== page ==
To prepare business students to be thoughtful leaders, this professor asks some pointed questions to uncover hidden biases and advantages.
Assistant Professor of Management and Director of Access and Outreach for Business Education, Rutgers School of Business–Camden
PhD and MA in Management, minor in Human Resource Management; MLA, minor in International and American Cultural Studies; BS in Psychology, minors in Human Resource Management and Spanish
According to AACSB International—a global organization with the goal of advancing innovation in business education—diversity management is an essential skill for students who wish to become successful leaders in the twenty-first century. But Dr. Oscar Holmes IV says that many business schools have yet to fully integrate it into their curriculum.
As an assistant professor of management at Rutgers School of Business in Camden, New Jersey (an AACSB-accredited institution), Holmes views providing instruction on diversity as a serious obligation, not just a good option to cover if time allows.
Teaching about diversity, he admits, is tricky. “It’s hard to have a conversation about systemic injustices,” says Holmes. “One, [diversity-related topics] are hard to approach, and two, some people think they already know everything about diversity.” In fact, he has noticed that this is a big problem for both educators and students. As the saying goes, “they don’t know how much they don’t know” about diversity.
Before Holmes could help students become champions of inclusivity in their future workplaces—and help Rutgers demonstrate why it has earned its AACSB accreditation—he needed to give them a wake-up call.
Challenge: Biases too hidden to be seen
Oftentimes, says Holmes, students have never examined what disadvantages and advantages they and their peers may have—whether those advantages are due to race, gender, or other identity structures. Even if they come from a more diverse high school, they may not have considered (or even noticed) specific inequalities, cultural differences, and other things that can affect inclusivity.
“[For example, in the US], men (majority or overwhelmingly White), six feet or taller, represent 60% of corporate CEOs, and only 15% of men are of that height or taller,” says Holmes. “People may not consciously think, ‘I’m going into work today and will discriminate against a short person.’ It’s an unconscious thing that happens. If you see a tall man, you may think he is in charge.”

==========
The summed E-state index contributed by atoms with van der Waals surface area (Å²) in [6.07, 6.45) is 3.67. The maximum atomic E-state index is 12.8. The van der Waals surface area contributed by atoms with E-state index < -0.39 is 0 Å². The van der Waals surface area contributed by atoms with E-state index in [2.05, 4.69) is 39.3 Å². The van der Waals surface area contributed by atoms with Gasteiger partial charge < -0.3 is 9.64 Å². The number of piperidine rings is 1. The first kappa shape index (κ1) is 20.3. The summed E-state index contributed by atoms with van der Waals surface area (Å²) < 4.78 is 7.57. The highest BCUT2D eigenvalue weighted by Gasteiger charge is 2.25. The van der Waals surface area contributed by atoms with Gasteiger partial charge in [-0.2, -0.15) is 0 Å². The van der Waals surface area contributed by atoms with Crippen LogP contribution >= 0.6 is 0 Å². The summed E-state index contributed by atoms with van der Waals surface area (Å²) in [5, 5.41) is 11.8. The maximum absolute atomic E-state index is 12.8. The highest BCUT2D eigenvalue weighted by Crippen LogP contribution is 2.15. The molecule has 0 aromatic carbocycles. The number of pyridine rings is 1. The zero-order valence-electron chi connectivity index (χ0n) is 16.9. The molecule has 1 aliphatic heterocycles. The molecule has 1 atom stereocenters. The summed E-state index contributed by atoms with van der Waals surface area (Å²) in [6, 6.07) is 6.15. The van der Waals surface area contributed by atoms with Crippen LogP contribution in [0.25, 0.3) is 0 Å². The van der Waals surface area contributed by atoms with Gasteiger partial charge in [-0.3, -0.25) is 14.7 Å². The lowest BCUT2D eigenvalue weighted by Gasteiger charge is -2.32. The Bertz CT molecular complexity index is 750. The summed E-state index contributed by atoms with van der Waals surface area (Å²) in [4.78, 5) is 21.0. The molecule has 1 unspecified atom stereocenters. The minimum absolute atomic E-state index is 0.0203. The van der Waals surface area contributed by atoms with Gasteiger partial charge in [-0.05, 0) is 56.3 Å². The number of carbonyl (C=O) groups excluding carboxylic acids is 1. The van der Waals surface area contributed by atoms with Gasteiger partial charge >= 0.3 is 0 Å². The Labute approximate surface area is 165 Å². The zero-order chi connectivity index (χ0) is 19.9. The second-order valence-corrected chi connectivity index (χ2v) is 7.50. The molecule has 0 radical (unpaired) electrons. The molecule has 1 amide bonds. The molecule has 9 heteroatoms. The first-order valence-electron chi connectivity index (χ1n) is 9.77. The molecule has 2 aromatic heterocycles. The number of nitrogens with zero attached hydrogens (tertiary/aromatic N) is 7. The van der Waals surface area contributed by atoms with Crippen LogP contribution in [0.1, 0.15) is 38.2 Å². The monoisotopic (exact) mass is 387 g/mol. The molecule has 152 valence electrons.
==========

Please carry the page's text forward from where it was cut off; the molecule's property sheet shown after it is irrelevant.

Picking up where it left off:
Holmes’s goal was to awaken students to the labels they and others have been wearing (sometimes unconsciously) their whole lives, then demonstrate how to apply this awakening to a changing workplace landscape. To help students gain a better understanding of what systemic injustice looks like, Holmes knew he needed to first open their eyes to its existence—both obvious and obscured.
Innovation: An identity survey with easily visible results
In 2013, Holmes attended the international Equality Diversity Inclusion (EDI) Conference (held that year in Athens), where he learned an innovative approach that quickly put identity advantages and disadvantages into perspective. In a group exercise that called on participants to physically stand in a specific place according to their individual identity “score,” Holmes and other attendees surveyed their own observations, perceptions, and personal identities, then compared them with the attitudes and experiences of others in the room.
“This was the first activity where I saw someone quantify the different advantages and disadvantages for an additional social identity, in this case, race and gender,” says Holmes. “What most impressed me was the physical aspect of not just answering the questions but standing in an arc to see where you scored versus everyone else, and to see the diversity in scores among people who even share the same social identities. It increased my awareness of these issues in an amazingly profound way, and I knew I wanted to integrate it into my classes and expand on the activity to include an intersectional approach to social identities.”
Holmes created his own version of the exercise, which he calls the Intersection of Identity project. The initial exercise was built around the topics of gender and race, but Holmes has added elements including sexual orientation, disability issues, self-perceived attractiveness, gender identity, and religious background.
The topic may still be tricky, he admits, but the approach is straightforward, adaptable for just about any course (he uses it in several subjects), and sensitive to the needs of every student in the room.
“Organizational behavior provides frameworks for understanding and changing human behavior in all types of organizations. In this course, we examine some of the bases of individual behavior within organizations, then move to the level of the small group (generally a work group or team within a larger organization), and then examine the structure of larger organizations. The course is designed to provide a variety of learning experiences and opportunities.”— Oscar Holmes IV, PhD